Bad idea, very bad idea.

According to the BGR and Cowen Institute report, mayors have been given the authority to appoint school members in some of the nation’s school districts. A current school board member said in a recent political campaign that he supports mayoral appointments for New Orleans, but if fate is kind, this method will never gain traction.
No offense intended to New Orleans’ current mayor, but recent history dictates skipping this option.

Former Mayor Ray Nagin, self-described reformer turned felon, spent much of his second term in office padding his private bank account by exchanging cash for political favors. After spending days considering the evidence, a jury of his peers convicted him of taking bribes from city contractors. What kind of school board would the city have today if he had had the power to choose members from a list of his fellow crooks?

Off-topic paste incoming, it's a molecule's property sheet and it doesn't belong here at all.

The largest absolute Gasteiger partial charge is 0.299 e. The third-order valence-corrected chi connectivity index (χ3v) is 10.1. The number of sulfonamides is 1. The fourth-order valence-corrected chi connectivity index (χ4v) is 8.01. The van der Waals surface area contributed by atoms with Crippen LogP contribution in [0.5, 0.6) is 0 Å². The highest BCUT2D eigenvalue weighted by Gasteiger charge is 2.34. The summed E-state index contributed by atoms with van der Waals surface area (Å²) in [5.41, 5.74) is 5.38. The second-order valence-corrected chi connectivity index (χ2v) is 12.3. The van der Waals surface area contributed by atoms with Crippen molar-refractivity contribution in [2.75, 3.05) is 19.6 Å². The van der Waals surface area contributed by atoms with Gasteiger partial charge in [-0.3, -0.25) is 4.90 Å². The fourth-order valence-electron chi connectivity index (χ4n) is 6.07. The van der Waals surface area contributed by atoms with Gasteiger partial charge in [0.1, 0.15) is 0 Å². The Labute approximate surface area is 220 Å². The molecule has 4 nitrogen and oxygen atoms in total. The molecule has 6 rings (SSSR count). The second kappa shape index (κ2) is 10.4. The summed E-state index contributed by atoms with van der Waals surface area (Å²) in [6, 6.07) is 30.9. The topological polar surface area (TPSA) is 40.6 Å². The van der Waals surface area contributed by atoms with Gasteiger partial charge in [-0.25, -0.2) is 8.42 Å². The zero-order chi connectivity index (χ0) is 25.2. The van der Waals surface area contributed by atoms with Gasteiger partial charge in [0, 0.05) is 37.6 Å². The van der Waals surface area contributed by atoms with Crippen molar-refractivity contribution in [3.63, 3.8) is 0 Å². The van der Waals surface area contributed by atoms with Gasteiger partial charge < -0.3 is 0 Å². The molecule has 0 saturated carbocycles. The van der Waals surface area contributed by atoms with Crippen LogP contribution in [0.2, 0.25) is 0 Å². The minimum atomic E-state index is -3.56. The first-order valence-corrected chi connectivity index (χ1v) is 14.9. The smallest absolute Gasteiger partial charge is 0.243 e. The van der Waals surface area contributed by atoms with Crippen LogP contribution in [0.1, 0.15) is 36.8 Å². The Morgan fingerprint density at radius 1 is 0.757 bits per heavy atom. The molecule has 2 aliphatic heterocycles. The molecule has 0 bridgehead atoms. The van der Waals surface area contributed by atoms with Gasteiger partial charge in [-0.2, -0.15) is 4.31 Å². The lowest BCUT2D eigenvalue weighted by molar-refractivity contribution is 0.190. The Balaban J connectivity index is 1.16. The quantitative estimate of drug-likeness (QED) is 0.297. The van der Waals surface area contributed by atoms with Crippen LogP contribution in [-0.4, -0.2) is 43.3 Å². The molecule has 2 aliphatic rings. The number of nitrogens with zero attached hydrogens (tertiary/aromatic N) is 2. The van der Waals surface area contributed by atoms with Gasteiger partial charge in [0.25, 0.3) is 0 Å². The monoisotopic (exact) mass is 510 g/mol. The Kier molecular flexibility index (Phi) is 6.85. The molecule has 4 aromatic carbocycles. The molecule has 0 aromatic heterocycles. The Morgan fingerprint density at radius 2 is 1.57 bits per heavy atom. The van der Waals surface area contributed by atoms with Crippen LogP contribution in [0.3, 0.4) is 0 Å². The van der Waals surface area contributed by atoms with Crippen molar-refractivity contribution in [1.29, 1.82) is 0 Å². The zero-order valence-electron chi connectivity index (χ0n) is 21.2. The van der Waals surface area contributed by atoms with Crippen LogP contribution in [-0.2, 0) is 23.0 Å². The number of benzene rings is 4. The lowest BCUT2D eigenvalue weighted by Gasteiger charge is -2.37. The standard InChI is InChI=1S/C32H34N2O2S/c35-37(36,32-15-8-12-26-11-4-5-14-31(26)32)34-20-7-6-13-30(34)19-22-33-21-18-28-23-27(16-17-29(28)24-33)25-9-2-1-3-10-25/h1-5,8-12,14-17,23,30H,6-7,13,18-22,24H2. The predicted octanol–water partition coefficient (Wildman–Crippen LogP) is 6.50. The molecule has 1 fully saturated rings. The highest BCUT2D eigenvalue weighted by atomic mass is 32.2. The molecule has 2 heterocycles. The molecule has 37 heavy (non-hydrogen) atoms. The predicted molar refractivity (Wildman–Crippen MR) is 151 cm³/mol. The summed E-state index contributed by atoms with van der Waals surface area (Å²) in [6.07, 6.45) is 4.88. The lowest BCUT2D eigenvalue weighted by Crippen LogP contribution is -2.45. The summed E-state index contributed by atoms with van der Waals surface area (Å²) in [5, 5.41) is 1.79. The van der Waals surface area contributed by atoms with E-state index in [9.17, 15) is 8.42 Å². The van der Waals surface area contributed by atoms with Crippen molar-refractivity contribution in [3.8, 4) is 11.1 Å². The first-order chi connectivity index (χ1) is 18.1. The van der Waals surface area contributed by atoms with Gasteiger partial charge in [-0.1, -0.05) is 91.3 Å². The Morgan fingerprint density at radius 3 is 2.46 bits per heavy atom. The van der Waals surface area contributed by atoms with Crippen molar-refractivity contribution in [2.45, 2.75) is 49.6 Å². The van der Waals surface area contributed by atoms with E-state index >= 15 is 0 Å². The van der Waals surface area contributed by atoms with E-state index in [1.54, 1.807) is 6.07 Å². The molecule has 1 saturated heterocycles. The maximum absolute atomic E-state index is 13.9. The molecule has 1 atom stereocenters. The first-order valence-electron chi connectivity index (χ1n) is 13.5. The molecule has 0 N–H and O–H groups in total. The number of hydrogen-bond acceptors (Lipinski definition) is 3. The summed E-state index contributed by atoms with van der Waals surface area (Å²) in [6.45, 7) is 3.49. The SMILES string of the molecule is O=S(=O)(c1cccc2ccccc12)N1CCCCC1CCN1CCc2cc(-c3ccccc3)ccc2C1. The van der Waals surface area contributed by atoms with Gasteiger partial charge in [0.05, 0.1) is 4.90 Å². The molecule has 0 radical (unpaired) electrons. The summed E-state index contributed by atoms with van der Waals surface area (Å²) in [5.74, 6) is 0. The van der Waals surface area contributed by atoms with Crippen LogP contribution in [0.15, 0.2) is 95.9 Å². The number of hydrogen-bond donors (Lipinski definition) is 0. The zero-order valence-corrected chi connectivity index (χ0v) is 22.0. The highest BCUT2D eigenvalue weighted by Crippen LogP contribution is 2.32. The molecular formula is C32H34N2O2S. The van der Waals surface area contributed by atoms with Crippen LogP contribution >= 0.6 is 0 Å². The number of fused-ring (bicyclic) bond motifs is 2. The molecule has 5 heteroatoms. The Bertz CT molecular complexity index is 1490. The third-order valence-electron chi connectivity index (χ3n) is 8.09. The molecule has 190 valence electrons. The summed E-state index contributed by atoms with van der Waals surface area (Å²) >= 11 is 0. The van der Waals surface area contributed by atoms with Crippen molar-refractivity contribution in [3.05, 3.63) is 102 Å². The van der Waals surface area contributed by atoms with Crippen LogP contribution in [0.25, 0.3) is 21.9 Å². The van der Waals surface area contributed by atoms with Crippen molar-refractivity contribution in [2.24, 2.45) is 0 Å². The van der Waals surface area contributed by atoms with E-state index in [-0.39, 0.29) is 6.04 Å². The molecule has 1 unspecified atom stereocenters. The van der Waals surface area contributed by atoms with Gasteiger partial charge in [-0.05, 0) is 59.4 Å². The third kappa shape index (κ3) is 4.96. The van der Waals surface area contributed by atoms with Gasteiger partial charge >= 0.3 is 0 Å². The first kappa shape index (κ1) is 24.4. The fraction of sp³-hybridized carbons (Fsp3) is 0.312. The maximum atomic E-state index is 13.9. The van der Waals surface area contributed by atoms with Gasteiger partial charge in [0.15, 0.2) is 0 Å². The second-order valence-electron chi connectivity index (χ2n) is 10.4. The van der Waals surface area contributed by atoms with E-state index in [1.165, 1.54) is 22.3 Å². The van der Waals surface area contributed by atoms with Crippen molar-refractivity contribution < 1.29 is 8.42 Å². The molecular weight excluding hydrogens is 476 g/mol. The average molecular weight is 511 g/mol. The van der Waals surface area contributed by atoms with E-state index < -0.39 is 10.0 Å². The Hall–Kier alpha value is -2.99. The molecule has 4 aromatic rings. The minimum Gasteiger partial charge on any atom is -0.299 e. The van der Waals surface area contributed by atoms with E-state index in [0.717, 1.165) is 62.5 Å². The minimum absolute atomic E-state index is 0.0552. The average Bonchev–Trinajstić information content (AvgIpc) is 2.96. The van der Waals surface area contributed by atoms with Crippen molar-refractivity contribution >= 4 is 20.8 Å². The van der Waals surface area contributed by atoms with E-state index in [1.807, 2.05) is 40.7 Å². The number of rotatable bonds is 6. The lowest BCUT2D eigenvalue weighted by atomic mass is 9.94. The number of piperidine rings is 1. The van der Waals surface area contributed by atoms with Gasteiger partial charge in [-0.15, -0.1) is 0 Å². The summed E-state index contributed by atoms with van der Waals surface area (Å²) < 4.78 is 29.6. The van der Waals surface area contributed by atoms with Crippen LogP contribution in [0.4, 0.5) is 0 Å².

One might argue that Nagin is an exception to the rule, but federal prisons have housed more than one New Orleans area mayor in the past few years. Nagin’s conviction followed Jefferson Parish Mayor Aaron Broussard’s trip to the pen for abusing political power. Three years before Broussard exchanged business suits for prison garb, Mandeville’s former mayor, Eddie Price, plead guilty to corruption charges.

As the BGR and Cowen Institute said in 2010, “There is no perfect solution for school governance in New Orleans. But one thing is clear: We can and must improve upon past governance structures.”

Amen to that sentiment. But the nation’s democratic traditions require an elected school board, and the only way to get one that looks to the future and not the past is to elect city-wide members who reflect the city’s needs as a whole entity. At the very least, the two-at-large members need to be restored.